Apollo Missions to the Moon Movie Review

This moon landing film defies expectation. Instead of using traditional cinematic techniques – such as an emotional score or smooth-voiced narration – to stir emotion, drama and significance within its viewers, this documentary uses nothing but archive footage as its centerpiece to generate such reactions.

Imagine yourself immersed in Armstrong and Aldrin’s experience aboard the Lunar Module as well as at Mission Control alongside engineers responsible for one of humankind’s greatest feats!

The Story

Few events in modern history are as iconic as the moon landings. Images such as Neil Armstrong planting an American flag on the lunar surface and Buzz Aldrin peering through his helmet have come to symbolize hope for humanity’s future. Yet most people remain unaware of the immense national effort behind such achievements: over one million managers, engineers, scientists, technicians and other professionals worked for years on developing technologies needed to meet President Kennedy’s goal of landing men on the Moon.

This documentary brings the Apollo missions alive through restored archiveal footage and animations, from launch through landing. Every moment is captured as we experience every thrilling step along their path – but at great cost; NASA experienced significant budget reductions once their first three lunar missions had concluded.

The movie also explores the politics surrounding this mission, and explores all of the ways that astronauts and their families were supported by society as a whole. Johansson’s character shows that Apollo astronauts would often call family members from space – something impossible without NASA’s public relations team!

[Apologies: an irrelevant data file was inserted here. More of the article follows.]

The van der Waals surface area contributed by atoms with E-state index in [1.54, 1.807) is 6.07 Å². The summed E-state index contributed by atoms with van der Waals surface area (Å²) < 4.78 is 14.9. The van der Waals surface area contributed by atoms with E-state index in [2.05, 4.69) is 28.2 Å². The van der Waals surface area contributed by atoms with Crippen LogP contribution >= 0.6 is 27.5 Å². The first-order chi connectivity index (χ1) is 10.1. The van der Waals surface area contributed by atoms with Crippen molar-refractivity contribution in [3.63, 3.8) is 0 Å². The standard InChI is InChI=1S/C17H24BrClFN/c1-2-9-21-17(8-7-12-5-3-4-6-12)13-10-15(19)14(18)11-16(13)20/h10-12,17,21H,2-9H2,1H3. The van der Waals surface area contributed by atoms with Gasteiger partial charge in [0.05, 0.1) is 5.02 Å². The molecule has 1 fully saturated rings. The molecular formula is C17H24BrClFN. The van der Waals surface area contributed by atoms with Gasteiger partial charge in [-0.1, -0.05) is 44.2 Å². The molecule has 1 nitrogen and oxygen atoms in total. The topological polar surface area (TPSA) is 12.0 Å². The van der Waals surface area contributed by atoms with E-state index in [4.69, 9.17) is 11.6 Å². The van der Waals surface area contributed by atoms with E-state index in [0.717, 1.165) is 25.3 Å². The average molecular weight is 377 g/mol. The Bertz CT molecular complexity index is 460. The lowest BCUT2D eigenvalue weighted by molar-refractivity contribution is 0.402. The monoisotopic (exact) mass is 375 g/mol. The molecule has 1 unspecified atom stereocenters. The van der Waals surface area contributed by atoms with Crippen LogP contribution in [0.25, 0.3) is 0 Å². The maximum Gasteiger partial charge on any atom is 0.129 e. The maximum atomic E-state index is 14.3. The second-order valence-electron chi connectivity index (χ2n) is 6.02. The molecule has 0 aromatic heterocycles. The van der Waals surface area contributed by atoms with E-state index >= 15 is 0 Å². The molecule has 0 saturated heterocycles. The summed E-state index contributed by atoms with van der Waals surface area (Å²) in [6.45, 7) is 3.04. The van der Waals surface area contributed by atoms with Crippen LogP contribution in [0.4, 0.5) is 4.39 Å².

As well as archival footage, the documentary also includes eye-opening interviews with Apollo astronauts themselves. They recount personal sacrifices they had to make in order to complete such a massive undertaking; discussing both physical and psychological strain associated with being the first humans ever to land on a foreign planet.

The final scenes are especially emotional, as we witness astronauts in the Eagle lunar module dissociate from Columbia before taking their first steps onto the lunar surface – something 650 million viewers worldwide witnessed live! After taking these incredible steps on Mars, they then reconnected Eagle to Columbia before heading home again.

At its core, this film provides an intriguing and highly rewatchable account of America’s first steps onto the moon. While other space movies may be overly dramatic or filled with pseudoscience, this documentary offers a respectful yet honest account of events which profoundly altered our world.

The Visuals

When thinking of the moon landing, certain iconic images come to mind: astronauts blasting off into space aboard their lunar module, their descent and landing on its surface and Neil Armstrong taking his first steps on its surface. What may not come immediately to mind are all those behind-the-scenes contributors whose hard work made those moments possible, a subject Apollo: Missions to the Moon wishes to examine in great depth.

Tom Jennings (Challenger Disaster: Lost Tapes and Diana: In Her Own Words), an accomplished filmmaker known for his documentaries like Challenger Disaster and Diana In Her Own Words, employs NASA archival footage to craft an engaging experience that spans all 12 crewed Apollo missions without resorting to narration – creating an unforgettable viewing experience that captures both historical moments as well as human ones from these missions that pushed NASA against Soviet rivalry on its journey toward lunar exploration.

Documenting Apollo 13, this documentary highlights everything from its early days through to Apollo 13’s dramatic moments – particularly those on Apollo 13, where its crew had to overcome enormous odds to return safely home alive. Only minutes after liftoff, for instance, they felt their spacecraft shake and it turned out to be an early warning of things to come; but luckily they managed to reestablish communication with Mission Control and come home safely.